Early Dimensional Changes in Maxillary Cleft Size and Arch Dimensions of Children with Cleft Lip and Palate and Cleft Palate.
a University of Uppsala, Department of Surgical Sciences, Oral and Maxillofacial Surgery.The Cleft Palate-Craniofacial Journal (Impact Factor: 1.2). 11/2011; 50(4). DOI: 10.1597/11-003
Abstract Objective: To study changes in cleft size and maxillary arch dimensions from infancy to 5 years and evaluate these changes in relation to performed surgical procedures. Design: Retrospective longitudinal study. Setting: The Cleft Palate Centre, University Hospital Uppsala, Sweden. Patients: Dental study models of 79 consecutive children, 28 with unilateral cleft lip and palate (UCLP), 39 with cleft palate (CP) and 12 with Pierre Robin Sequence (PRS) were analyzed. Interventions: Lip repair at 3-4 months, soft palate repair at 6-10 months and hard palate repair at 25-26 months of age. Main Outcome Measures: Cleft size was measured before each surgical intervention up to 2 years and arch dimensions were measured before each surgical intervention and at 5 years. Results: Cleft widths decreased from infancy up to 2 years in all groups. The antero-posterior cleft length in CP was unchanged between 6 months and 2 years. Arch widths at C-C1and T-T1 and also the change over time in C-C1 and T-T1 differed significantly between the groups. Conclusions: Cleft widths decreased after lip closure and/or soft palate closure. The UCLP children had wider maxillary arch dimensions than the CP and PRS children during the first years of life, but after hard palate closure the transverse growth was reduced in the UCLP children. At 5 years the UCLP children had smaller maxillary widths than the CP and PRS children especially at the level of the cuspids. Key words: cleft lip and palate, cleft palate, cleft size, maxillary arch dimensions and two-stage palatal repair.
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ABSTRACT: In order to visualize and quantify the direction and extent of morphological upper-jaw changes in infants with unilateral cleft lip and palate (UCLP) during early orthodontic treatment, a three-dimensional method of cast analysis for routine application was developed. In the present investigation, this method was used to identify reaction patterns associated with specific cleft forms. The study included a cast series reflecting the upper-jaw situations of 46 infants with complete (n=27) or incomplete (n=19) UCLP during week 1 and months 3, 6, and 12 of life. Three-dimensional datasets were acquired and visualized with scanning software (DigiModel®; OrthoProof, The Netherlands). Following interactive identification of landmarks on the digitized surface relief, a defined set of representative linear parameters were three-dimensionally measured. At the same time, the three-dimensional surfaces of one patient series were superimposed based on a defined reference plane. Morphometric differences were statistically analyzed. Thanks to the user-friendly software, all landmarks could be identified quickly and reproducibly, thus, allowing for simultaneous three-dimensional measurement of all defined parameters. The measured values revealed that significant morphometric differences were present in all three planes of space between the two patient groups. Patients with complete UCLP underwent significantly larger reductions in cleft width (p<0.001), and sagittal growth in the complete UCLP group exceeded sagittal growth in the incomplete UCLP group by almost 50% within the first year of life. Based on patients with incomplete versus complete UCLP, different reaction patterns were identified that depended not on apparent severities of malformation but on cleft forms.Fortschritte der Kieferorthopädie 06/2013; 74(4). DOI:10.1007/s00056-013-0153-0 · 0.83 Impact Factor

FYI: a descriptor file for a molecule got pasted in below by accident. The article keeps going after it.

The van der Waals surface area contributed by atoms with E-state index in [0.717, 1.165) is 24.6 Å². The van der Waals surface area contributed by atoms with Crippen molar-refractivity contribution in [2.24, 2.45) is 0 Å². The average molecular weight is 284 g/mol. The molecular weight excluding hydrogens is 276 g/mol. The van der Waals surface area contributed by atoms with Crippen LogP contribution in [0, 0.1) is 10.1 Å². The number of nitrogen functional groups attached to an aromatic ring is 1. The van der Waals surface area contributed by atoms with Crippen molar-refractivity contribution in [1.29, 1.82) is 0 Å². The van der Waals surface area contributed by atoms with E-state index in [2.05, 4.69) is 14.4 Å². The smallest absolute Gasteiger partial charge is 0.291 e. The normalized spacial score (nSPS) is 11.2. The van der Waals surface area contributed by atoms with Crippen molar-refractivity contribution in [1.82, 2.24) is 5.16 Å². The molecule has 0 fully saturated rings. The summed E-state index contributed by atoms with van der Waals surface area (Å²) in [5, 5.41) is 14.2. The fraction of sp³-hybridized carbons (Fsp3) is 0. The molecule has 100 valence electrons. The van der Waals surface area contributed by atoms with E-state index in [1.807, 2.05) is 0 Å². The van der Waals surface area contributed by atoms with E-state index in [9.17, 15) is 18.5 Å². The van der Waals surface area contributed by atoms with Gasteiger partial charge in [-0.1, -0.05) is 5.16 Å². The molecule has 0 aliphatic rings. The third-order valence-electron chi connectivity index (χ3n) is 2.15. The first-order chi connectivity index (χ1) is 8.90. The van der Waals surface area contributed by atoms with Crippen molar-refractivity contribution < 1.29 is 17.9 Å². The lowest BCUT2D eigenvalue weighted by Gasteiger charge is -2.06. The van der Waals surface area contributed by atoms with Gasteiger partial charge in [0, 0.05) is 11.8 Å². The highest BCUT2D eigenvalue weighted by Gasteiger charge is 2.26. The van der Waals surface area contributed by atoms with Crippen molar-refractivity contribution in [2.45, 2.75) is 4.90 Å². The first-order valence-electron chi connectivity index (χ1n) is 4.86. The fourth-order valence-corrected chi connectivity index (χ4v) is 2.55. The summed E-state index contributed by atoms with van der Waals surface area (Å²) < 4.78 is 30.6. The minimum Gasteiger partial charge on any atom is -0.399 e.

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ABSTRACT: To celebrate the 50th year of the Cleft Palate-Craniofacial Journal we look back to where we started in 1964 and where we are now, and we speculate about directions for the future in a "Then and Now" editorial series. This editorial examines changing trends and perspectives in anatomical, basic science, and genetic studies published in this 50-year interval. In volume 1 there were 45 total papers, seven (16%) of which were peer-reviewed basic science and genetic articles published: four in anatomy, three in craniofacial biology, and none in genetics. In contrast, in volume 50, of 113 articles there were 47 (42%) peer-reviewed basic science and genetic articles published: 30 in anatomy, five in craniofacial biology, and 12 in genetics. Topical analysis of published manuscripts then and now reveal that similar topics in anatomy and craniofacial biology are still being researched today (e.g., phenotypic variability, optimal timing of surgery, presurgical orthopedics, bone grafting); whereas, most of the more recent papers use advanced technology to address old questions. In contrast, genetic publications have clearly increased in frequency during the last 50 years, which parallels advances in the field during this time. However, all of us have noticed that the more "cutting-edge" papers in these areas are not being submitted for publication to the journal, but instead to discipline-specific journals. Concerted efforts are therefore indicated to attract and publish these cutting-edge papers in order to keep the Cleft Palate-Craniofacial Journal in the forefront of orofacial cleft and craniofacial anomaly research and to provide a valuable service to American Cleft Palate-Craniofacial Association members.The Cleft Palate-Craniofacial Journal 03/2014; 51(3). DOI:10.1597/14-022 · 1.20 Impact Factor
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